The Mets’ flaccid, meaningless loss to the Marlins  was prelude to the real news of the day: the trade of Curtis Granderson  and cash to the Dodgers for the curious return of a player to be named later … or cash.
The sheer Wilponitude of that transaction is irritating — to my admittedly inexpert eye this looks like a fancy way of not being willing to say “salary dump,” but we can vent about that another day. Granderson immediately leaps up 33 games in the standings and joins a clubhouse making October plans. I wish him the best in those endeavors — as, I suspect, do all his teammates and every other Mets fan.
Granderson wasn’t an MVP or a transformative player, arriving in Flushing with his best years behind him. But his on-field performance repeatedly surprised you, and the surprises were invariably to the upside. As for his off-field performance, “MVP” would indeed be the word — Granderson showed everyone what a fundamentally good person he was, whether it was raising money for charity, taking young teammates aside for conversations, or showing up with ice cream for Mets employees whose workplaces were desks instead of warning tracks and basepaths.
Granderson’s arrival on a four-year deal was something of a head-scratcher, with the prevailing wisdom that the Mets could expect two decent years and expect to swallow two lousy ones, then say farewell to a 36-year-old player. But Granderson was … well, “consistently inconsistent” might approximate it. The man would spent April and May looking like he had a giant fork in his back, then rouse himself in the warmth and prove impossible to get out. He alternated amazing funks with runs of excellence, and when each campaign was over you were surprised to find him having turned in much the same performance, and a pretty good one at that. While the batting average was never particularly robust, his early exit robs him of the certainty of hitting 20 homers in each of his four Met seasons. He helped carry the Mets to last year’s unlikely play-in game (and kept them alive with a tremendous catch in dead center) and was superb in the World Series the year before that. In the field, he played right when his arm dictated he should have been playing left, which wasn’t his fault; asked to switch to center, he acquitted himself better than anyone expected.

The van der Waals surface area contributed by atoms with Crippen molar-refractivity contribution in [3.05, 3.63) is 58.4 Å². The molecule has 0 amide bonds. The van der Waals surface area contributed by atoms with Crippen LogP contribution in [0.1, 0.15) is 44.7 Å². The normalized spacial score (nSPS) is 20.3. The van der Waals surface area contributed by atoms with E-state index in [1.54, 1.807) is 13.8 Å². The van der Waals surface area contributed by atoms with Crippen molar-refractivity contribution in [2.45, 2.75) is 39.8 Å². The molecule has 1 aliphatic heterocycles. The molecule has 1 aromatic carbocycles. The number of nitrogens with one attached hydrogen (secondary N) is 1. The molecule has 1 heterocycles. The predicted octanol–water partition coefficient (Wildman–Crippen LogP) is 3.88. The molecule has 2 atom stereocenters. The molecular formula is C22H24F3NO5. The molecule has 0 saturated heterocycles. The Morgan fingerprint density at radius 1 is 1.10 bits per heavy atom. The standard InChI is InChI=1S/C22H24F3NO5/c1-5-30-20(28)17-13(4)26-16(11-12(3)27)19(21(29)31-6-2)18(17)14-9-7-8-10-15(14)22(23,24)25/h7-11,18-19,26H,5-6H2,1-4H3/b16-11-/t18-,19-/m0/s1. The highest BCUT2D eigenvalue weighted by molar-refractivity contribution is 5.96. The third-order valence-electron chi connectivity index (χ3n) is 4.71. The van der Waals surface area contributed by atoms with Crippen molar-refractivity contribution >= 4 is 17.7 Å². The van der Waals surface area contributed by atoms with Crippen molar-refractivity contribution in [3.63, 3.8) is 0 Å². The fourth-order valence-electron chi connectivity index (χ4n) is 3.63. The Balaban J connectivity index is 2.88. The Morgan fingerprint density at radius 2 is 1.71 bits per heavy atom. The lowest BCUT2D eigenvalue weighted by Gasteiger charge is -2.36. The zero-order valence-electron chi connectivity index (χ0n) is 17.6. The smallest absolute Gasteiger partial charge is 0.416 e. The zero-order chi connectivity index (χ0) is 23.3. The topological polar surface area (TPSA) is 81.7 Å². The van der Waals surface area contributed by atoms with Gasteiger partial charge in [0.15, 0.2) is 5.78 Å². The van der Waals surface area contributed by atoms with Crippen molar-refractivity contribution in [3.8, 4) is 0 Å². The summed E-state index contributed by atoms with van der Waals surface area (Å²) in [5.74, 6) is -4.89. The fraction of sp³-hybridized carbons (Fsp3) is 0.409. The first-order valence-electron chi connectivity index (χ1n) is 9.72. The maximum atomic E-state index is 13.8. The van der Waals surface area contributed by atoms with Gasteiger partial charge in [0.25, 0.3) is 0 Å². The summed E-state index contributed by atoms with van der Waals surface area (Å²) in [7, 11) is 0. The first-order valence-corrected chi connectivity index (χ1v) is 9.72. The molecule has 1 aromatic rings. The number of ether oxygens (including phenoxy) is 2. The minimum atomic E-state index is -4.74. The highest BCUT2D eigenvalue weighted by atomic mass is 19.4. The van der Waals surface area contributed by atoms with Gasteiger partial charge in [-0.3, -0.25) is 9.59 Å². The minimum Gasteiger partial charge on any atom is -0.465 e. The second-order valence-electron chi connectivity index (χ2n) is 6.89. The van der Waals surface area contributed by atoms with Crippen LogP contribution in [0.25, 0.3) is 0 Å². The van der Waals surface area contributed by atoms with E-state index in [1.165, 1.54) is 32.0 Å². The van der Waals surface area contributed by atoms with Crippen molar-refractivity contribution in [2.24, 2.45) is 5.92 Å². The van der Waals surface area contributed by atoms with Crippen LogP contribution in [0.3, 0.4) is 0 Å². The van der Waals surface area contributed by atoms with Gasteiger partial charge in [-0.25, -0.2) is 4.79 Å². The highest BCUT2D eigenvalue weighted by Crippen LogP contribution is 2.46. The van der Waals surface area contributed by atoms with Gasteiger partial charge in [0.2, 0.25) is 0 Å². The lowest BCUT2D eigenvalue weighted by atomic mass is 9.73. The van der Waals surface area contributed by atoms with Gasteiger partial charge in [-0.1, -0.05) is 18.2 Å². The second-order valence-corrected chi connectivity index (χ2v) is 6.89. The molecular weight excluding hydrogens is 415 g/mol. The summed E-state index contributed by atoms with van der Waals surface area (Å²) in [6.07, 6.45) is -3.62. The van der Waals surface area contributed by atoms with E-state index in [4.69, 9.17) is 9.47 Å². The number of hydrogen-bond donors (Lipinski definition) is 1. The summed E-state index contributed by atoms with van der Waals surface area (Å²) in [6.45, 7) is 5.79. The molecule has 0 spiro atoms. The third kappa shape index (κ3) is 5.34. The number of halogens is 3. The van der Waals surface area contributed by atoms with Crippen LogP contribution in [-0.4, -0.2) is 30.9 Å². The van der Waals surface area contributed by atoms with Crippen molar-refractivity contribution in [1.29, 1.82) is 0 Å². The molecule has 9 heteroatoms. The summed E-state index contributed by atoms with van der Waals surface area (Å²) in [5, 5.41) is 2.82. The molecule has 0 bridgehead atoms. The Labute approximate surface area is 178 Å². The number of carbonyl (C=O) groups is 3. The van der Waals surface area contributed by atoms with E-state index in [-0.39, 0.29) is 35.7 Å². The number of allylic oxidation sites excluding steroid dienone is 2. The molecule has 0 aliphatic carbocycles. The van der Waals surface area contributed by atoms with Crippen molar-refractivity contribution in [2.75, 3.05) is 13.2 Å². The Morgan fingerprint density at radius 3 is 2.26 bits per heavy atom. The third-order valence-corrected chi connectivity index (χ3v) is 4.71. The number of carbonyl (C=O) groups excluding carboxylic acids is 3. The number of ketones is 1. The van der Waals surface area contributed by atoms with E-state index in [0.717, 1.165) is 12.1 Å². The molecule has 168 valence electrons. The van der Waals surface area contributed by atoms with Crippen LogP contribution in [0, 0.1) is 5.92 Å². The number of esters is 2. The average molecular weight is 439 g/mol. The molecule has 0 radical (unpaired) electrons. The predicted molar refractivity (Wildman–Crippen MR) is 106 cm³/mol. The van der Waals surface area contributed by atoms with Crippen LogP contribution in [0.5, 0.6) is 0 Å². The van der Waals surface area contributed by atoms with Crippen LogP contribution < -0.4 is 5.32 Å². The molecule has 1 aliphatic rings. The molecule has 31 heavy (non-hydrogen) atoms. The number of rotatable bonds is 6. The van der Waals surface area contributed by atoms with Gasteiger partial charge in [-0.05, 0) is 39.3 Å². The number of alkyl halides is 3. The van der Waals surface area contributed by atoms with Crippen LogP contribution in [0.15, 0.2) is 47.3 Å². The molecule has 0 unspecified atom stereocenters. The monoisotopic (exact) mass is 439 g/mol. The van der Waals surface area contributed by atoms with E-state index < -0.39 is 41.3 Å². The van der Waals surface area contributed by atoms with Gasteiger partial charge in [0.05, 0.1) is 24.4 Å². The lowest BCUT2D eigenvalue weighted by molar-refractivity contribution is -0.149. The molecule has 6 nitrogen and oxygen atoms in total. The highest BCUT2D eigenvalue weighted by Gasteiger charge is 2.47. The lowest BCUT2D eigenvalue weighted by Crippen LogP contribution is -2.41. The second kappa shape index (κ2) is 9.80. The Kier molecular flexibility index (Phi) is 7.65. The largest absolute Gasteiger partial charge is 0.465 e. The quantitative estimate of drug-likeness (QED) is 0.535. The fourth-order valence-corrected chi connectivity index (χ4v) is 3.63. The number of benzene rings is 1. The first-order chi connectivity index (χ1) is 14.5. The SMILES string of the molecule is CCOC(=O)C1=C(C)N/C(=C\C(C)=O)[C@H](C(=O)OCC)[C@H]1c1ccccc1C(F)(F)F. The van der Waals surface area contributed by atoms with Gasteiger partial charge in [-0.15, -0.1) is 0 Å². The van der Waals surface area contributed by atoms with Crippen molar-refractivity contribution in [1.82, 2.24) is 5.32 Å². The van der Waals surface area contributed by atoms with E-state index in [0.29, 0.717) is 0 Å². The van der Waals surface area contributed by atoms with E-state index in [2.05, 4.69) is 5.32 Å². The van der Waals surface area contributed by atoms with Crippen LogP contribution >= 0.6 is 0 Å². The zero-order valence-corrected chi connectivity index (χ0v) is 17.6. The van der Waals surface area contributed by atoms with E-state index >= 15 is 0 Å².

And hey, his final act as a Met was a grand slam against the Yankees. That’s got to count for something, right?
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While pondering a departure, spare a moment for a non-arrival. The Mets called up Kevin McGowan  and then sent him down without a pitch thrown in anger, making McGowan — provisionally — the 10th ghost in club history and the third to never play a big-league game for another franchise.
That “provisionally” is important here. McGowan is just 25 and might well return in September, or sooner if more veterans depart the club and payroll. Two years ago, Matt Reynolds  was the Mets’ first postseason ghost, waiting until 2016 to escape baseball ectoplasm. But escape he did.
Still, funny things happen in baseball, and there are all number of ways for the likelihood of another shot to curdle into possibility, non-impossibility and then nothing. Just ask Terrel Hansen, who went back to Tidewater as a 25-year-old in 1992 and retired in 1999 after playing for three more organizations, in the Mexican League and in independent ball. Or there’s Billy Cotton, who was called up in September ’72 and — according to legend — got as far as the on-deck circle only to see the batter in front of him hit into an inning-ending double play. I’ve never been able to verify that story and hope it isn’t true, but what’s indisputable is that Cotton retired after ’74, never having returned to the big leagues.
Here’s hoping McGowan avoids such a fate. We’re Mets fans — we’ve got enough things that go bump in the night as it is.